The closure of coal-fuelled Cottam power station will be a huge blow to workers and to the economies of Worksop and Retford, says union.
The decision to close the station near Retford, which has been running for the last 50 years, was announced today, February 7.
EDF Energy which operates the station will not be economically viable beyond the end of September 2019.
Prospect a trade union that represents over 142,000 working people across the UK has said the closure is "premature" said there was not enough time taken to soften the blow the closure will have.
The union also warned that 300 jobs could be at risk.
Mike MacDonald, Prospect negotiations officer, said: “The premature closure of Cottam power station will be a huge blow to workers and to the economies of Worksop and Retford. We had been led to believe the power station would be wound down by 2025 which would have given plenty of time to mitigate the £60m which will be lost from the local economy as a result. That lead time is now gone and we need reassurances from the company and from the government that they will do all they can to minimise the impact of this closure.
“Prospect has been working hard with employers, including EDF, to secure a just transition to low carbon generation ever since the government indicated that it would wind down coal fired generation by 2025. We continue to work closely with EDF and the other unions to mitigate the loss of work and we will take every steps to support our members and their families at this distressing time. Proper planning for a just transition could have avoided this and helped us to retain these skills in the UK economy.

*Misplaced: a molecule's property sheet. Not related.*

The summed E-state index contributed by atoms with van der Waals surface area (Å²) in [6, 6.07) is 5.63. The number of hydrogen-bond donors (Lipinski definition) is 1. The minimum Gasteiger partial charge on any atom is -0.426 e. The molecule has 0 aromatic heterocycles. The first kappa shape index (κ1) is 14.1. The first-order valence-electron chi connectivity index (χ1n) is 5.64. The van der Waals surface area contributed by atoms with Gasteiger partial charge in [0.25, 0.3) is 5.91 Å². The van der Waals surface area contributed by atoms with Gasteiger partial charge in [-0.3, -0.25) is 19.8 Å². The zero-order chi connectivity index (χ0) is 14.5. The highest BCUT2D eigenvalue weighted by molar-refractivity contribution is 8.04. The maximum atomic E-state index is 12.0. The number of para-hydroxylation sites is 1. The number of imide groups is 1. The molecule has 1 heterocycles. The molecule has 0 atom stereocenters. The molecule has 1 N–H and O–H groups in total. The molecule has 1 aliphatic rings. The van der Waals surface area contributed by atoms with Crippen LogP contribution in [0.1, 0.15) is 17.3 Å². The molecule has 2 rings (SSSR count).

“When the capacity market was suspended last year Prospect warned that it had the potential to put jobs at risk; the loss of 300 jobs at Cottam, both direct staff and contractors, proves the point. BEIS reassuring the sector that they will resolve the issue soon is little comfort to those losing their jobs, or to the wider supply chain.
“The government must not let its current paralysis in the face of Brexit stop it from setting out a clear strategy to deal with the country’s urgent need for new capacity. Energy is essential to the UK’s economy and the loss of generation without any plan for its replacement is not in the public interest."
Andy Powell, Cottam Plant Manager, said: "Today 158 people working at Cottam are in scope. During 2017 we supported 19 people to move into alternative roles within EDF Energy, and an additional 22 will be transferring into alternative roles over the coming months."
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